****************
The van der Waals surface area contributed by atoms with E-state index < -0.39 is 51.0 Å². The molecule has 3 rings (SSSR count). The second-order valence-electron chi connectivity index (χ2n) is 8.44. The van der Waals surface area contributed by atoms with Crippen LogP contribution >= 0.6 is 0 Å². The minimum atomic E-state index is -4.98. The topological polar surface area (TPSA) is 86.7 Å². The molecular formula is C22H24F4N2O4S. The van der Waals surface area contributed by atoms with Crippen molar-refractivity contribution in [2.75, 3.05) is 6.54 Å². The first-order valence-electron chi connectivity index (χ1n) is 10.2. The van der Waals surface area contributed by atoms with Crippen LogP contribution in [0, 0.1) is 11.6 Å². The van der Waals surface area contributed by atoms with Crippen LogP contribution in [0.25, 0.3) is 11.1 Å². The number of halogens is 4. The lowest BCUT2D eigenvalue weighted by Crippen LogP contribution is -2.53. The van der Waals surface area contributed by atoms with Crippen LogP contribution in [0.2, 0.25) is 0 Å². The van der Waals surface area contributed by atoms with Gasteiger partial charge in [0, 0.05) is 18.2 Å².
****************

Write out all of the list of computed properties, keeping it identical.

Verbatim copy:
The van der Waals surface area contributed by atoms with E-state index < -0.39 is 51.0 Å². The molecule has 3 rings (SSSR count). The second-order valence-electron chi connectivity index (χ2n) is 8.44. The van der Waals surface area contributed by atoms with Crippen LogP contribution >= 0.6 is 0 Å². The minimum atomic E-state index is -4.98. The topological polar surface area (TPSA) is 86.7 Å². The molecular formula is C22H24F4N2O4S. The van der Waals surface area contributed by atoms with Crippen molar-refractivity contribution in [2.75, 3.05) is 6.54 Å². The first-order valence-electron chi connectivity index (χ1n) is 10.2. The van der Waals surface area contributed by atoms with Crippen LogP contribution in [0, 0.1) is 11.6 Å². The van der Waals surface area contributed by atoms with Crippen LogP contribution in [0.25, 0.3) is 11.1 Å². The number of halogens is 4. The lowest BCUT2D eigenvalue weighted by Crippen LogP contribution is -2.53. The van der Waals surface area contributed by atoms with Crippen LogP contribution in [0.2, 0.25) is 0 Å². The van der Waals surface area contributed by atoms with Gasteiger partial charge in [0, 0.05) is 18.2 Å².